[ Robert Silverman ]
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[ Cybernetically, Bicycle Bob Xe-Dda.p ]
Official Le MàB Position on Helmet Law
Public Hearings on Proposed Changes to the Highway Code, Quebec City


Le Monde à Bicyclette(Citizens on Cycles) was founded in April, 1975 in order to advance the rights of Montreal region bicyclists as well as those afraid to begin pedaling because of lack of safe facilities for bicycling in Montreal at that time. To encourage bicycling and to make its practice more secure we struggled to convince governments of all levels as well as the major employers to :

  • Construct a vast network of safe bicycle paths.
  • Install a great deal of safe bicycle parking.
  • Permit access to the CUM Metro.
  • Make it possible to cross the St. Lawrence River.
  • Permit access for bicyclists to the commuter train lines.
  • Install front end bicycle racks on buses, particularly
    those serving the more distant suburbs.
  • Insert traffic awareness, bicycle mechanics and overall bicycle culture
    in the ciricula of schools, like is done in Holland.
  • Enforce the highway code concerning the major bicycling infractions,
    particularly those concerning noor inadequate lighting
    and reflectors on bicycles at night.
  • Controland penalize drivers who violate speeding laws, make U turns,
    enter lights when red and other unpunished violations
    of the highway code that occur in Montreal every day.


    We have around 300 members. We have published our bilingual newspaper, Le Monde à Bicyclette for the last 25 years. The paper has around 50,000 readers per issue.

    In the last quarter century, clearly the situation for local cyclists has improved. Hundreds of kilometers of good bicycle paths are in place, including the North South Artery which thousands of cyclists use per day to reach their downtown destinations for work or school. Bicycle parking is extensive. Metro access is assured outside of rush hours. A link from Notre-Dame Island to the South Shore, the Champlain Estacade combination and several boats now permit inter St. Lawrence River access in addition to the Metro.

    These facilities have greatly reduced cyclofrustration and now about 160,000 people a day in the Montreal region use their bicycles in the clement seasons as their maintransport mode. For these reasons the US magazine Bicycling awarded Montreal the reward as the most bicycle-friendly large city in North America. Considering our climate, we are justifiably proud to have made a contribution to Montreal's winning this prize.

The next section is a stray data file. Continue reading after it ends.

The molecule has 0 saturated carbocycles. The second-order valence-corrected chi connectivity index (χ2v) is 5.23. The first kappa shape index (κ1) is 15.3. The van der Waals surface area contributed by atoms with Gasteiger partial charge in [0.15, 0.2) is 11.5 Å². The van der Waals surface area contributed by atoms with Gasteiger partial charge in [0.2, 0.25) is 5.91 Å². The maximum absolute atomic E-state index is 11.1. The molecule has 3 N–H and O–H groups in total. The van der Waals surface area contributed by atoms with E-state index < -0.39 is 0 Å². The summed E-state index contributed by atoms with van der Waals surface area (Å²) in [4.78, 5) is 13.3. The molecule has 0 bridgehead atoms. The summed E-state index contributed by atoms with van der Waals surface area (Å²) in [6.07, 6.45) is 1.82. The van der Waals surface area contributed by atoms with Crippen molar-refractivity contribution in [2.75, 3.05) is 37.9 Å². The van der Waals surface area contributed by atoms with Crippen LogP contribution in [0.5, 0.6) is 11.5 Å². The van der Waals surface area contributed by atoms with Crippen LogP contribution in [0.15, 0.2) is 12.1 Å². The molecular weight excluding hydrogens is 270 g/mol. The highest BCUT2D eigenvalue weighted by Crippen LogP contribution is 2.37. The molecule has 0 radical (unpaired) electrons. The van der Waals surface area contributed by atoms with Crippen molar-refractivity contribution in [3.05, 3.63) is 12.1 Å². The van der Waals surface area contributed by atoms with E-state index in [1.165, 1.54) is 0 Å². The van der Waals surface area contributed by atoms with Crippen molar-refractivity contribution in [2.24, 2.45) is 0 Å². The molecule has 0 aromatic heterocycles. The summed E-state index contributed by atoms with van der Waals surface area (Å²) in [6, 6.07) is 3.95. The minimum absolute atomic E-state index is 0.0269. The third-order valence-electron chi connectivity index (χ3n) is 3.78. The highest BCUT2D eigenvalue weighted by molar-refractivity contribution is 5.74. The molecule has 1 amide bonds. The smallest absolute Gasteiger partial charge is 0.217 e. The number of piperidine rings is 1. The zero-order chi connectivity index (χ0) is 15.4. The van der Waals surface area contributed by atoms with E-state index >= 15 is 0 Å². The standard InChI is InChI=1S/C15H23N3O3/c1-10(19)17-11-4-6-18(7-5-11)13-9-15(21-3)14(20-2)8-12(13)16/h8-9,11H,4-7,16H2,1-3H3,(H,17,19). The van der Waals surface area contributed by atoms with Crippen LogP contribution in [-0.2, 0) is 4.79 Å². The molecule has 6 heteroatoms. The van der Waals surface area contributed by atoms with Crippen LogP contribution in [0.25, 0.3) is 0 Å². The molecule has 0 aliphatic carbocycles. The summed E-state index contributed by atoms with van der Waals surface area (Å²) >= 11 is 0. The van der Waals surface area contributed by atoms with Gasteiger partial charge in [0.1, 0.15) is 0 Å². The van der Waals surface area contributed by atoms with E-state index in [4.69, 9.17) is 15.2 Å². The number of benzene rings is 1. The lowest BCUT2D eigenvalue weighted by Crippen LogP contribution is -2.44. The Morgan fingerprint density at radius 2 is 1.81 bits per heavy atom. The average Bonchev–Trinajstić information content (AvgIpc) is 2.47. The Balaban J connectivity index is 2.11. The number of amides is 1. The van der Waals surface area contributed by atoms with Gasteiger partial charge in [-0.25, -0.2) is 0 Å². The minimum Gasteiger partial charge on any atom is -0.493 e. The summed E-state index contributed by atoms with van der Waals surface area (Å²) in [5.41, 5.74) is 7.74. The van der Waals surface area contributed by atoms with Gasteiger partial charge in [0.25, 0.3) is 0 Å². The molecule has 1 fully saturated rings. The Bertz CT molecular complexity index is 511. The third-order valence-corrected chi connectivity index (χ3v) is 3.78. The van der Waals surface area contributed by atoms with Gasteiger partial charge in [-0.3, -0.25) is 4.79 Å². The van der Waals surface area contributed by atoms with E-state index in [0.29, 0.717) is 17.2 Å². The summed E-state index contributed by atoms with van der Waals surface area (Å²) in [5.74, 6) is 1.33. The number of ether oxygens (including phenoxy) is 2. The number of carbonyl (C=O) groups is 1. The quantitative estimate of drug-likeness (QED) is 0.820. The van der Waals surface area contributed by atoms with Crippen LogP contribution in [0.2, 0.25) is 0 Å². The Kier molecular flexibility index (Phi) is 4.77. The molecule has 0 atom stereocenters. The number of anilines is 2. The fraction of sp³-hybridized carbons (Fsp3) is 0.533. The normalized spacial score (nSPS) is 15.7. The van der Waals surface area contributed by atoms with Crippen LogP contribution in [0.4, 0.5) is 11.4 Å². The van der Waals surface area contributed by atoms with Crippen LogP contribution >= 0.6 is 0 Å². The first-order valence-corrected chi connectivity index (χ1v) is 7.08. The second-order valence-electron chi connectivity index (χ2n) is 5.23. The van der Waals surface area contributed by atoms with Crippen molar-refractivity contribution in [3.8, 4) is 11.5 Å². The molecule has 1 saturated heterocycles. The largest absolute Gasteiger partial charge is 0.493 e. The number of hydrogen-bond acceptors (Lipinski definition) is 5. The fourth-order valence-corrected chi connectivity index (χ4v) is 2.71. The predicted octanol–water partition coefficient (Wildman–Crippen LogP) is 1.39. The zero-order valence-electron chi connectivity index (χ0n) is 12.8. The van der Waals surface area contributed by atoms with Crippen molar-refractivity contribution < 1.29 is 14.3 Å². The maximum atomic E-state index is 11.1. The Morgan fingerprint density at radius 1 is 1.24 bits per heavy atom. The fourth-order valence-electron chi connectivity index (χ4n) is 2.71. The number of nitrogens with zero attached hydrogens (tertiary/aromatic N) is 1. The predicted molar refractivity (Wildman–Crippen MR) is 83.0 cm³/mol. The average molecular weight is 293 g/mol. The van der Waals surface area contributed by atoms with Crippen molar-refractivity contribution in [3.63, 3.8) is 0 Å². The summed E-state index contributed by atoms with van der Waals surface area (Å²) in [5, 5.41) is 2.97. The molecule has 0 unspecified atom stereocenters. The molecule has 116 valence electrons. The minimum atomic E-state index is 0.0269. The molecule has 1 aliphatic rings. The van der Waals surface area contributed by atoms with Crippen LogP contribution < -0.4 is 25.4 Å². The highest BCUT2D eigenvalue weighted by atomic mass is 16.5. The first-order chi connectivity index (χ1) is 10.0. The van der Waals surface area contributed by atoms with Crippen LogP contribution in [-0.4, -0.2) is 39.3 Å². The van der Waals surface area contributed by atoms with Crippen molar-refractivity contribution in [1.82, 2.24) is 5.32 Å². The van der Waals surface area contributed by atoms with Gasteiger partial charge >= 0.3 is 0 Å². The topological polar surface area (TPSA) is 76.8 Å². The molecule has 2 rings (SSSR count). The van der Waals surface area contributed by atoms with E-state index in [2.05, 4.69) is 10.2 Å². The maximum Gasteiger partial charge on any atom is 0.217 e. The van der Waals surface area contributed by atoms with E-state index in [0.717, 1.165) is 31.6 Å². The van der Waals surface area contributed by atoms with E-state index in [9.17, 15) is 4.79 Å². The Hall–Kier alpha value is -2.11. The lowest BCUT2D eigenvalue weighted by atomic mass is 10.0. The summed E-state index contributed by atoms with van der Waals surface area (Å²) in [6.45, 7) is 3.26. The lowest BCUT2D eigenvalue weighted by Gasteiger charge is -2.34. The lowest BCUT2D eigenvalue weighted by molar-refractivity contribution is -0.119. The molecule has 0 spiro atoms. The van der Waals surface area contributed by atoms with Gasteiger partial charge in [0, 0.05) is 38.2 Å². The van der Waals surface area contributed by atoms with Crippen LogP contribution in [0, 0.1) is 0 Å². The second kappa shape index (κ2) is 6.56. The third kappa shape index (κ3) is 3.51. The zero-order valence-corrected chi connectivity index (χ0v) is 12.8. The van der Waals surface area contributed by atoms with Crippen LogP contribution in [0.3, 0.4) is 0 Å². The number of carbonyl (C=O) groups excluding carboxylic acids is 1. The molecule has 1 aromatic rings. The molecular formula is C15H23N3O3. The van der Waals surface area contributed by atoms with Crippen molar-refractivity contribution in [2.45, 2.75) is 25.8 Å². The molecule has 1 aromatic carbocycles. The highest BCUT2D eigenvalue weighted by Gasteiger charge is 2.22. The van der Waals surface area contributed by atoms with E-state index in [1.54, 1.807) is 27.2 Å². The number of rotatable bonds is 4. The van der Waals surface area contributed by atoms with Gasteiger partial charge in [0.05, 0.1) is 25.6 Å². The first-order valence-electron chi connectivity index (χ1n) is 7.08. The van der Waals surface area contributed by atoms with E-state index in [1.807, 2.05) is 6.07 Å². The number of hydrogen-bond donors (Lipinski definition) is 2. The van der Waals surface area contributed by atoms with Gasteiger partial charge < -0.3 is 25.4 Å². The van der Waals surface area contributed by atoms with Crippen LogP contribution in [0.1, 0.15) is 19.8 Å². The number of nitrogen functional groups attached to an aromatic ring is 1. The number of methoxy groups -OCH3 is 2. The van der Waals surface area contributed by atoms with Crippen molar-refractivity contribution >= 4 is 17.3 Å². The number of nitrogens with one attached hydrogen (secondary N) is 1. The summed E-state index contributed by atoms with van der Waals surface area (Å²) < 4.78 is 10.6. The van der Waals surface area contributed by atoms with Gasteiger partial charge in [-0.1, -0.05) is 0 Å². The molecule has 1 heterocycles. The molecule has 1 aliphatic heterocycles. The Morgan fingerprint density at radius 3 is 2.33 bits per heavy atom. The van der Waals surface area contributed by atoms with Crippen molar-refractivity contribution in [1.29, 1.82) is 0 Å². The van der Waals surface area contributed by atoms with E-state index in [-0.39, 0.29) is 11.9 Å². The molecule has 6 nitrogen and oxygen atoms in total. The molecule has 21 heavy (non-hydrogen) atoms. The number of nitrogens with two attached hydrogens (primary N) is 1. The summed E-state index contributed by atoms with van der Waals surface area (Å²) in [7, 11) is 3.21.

Mandatory Helmet Law

    Our record shows Le Monde à Bicyclette wants more bicyclists and safe conditions for them. But, obligatory helmet use will have the opposite effect as it has everywhere else it has been imposed. Obviously, it would be better and safer if bicycle riders wore helmets. I always do. But imposing its use and fining those not wearing them is another matter. Education, not coercion is the best path here.

    It is for these reasons that most bicycling advocacy organizations around the world, like ours, are opposed to mandatory helmet legislation. We want more bicyclists. Such laws reduce bicycling. In Victoria Province, Australia, a thirty percent drop in bicycling took place after the law's imposition. Obviously, similar results happened in other regions.

    Women with long hair have difficulty placing their hair inside the helmet. Students and office employees would have to add a helmet to their parcels of school books and purses. Carrying the helmet around is awkward. Many people cannot afford the costs of a helmet.( Only the very wealthy Westmount, Hampstead and Cote St Luc municipalities havepassed the law.) In summer heat wearing a helmet increases the heat burden.

    We know that some doctors who treat head injuries want the helmet law. But the medical community is divided on the question. The British Medical Association wrote a massive report called "The Health Benefits of Bicycling" which it distributed to all doctors in England and is in all their office waiting rooms. Among other observations on the benefits of bicycling, the report noted that regular bicyclists lived an average of 2 years longer than non-bicyclists. This was due, they noted, to the better cardio vascular systems of regular bicyclists, obviously resulting from their daily exercise.

    The British Medical Association is opposed to mandatory helmet laws "because the law discourages bicycling, an activity which improves health". Also from England, we note in the Winter 1999 issue of Cycle Digest that the Royal Academy of General Practitioners also opposes mandatory helmet laws for the same reasons. So does the City of Montreal, Quebec's largest city and the one that won the continental prize as the most bicycle-friendly city.